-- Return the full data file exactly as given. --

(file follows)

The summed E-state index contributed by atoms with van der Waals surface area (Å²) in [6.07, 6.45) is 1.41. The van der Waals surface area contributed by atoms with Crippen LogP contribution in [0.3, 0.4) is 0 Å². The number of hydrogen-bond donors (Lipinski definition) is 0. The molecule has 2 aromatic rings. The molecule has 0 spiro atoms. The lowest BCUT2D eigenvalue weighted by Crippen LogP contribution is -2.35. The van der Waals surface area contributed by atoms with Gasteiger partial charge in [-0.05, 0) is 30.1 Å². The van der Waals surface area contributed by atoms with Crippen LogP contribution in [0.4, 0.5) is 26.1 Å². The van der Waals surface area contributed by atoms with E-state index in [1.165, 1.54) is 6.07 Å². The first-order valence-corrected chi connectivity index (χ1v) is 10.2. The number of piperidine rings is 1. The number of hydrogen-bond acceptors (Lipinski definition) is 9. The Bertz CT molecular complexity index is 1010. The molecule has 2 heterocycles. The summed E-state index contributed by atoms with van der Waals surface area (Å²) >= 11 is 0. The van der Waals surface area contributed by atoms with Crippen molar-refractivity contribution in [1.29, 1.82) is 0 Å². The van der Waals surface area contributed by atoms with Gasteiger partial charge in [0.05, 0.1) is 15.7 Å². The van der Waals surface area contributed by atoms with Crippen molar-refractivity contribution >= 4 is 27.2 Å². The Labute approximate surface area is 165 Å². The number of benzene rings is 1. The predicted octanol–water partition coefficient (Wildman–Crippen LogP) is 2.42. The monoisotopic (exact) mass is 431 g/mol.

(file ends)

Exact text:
The summed E-state index contributed by atoms with van der Waals surface area (Å²) in [6.07, 6.45) is 1.41. The van der Waals surface area contributed by atoms with Crippen LogP contribution in [0.3, 0.4) is 0 Å². The number of hydrogen-bond donors (Lipinski definition) is 0. The molecule has 2 aromatic rings. The molecule has 0 spiro atoms. The lowest BCUT2D eigenvalue weighted by Crippen LogP contribution is -2.35. The van der Waals surface area contributed by atoms with Gasteiger partial charge in [-0.05, 0) is 30.1 Å². The van der Waals surface area contributed by atoms with Crippen LogP contribution in [0.4, 0.5) is 26.1 Å². The van der Waals surface area contributed by atoms with E-state index in [1.165, 1.54) is 6.07 Å². The first-order valence-corrected chi connectivity index (χ1v) is 10.2. The number of piperidine rings is 1. The number of hydrogen-bond acceptors (Lipinski definition) is 9. The Bertz CT molecular complexity index is 1010. The molecule has 2 heterocycles. The summed E-state index contributed by atoms with van der Waals surface area (Å²) >= 11 is 0. The van der Waals surface area contributed by atoms with Crippen molar-refractivity contribution in [1.29, 1.82) is 0 Å². The van der Waals surface area contributed by atoms with Gasteiger partial charge in [0.05, 0.1) is 15.7 Å². The van der Waals surface area contributed by atoms with Crippen molar-refractivity contribution >= 4 is 27.2 Å². The Labute approximate surface area is 165 Å². The number of benzene rings is 1. The predicted octanol–water partition coefficient (Wildman–Crippen LogP) is 2.42. The monoisotopic (exact) mass is 431 g/mol.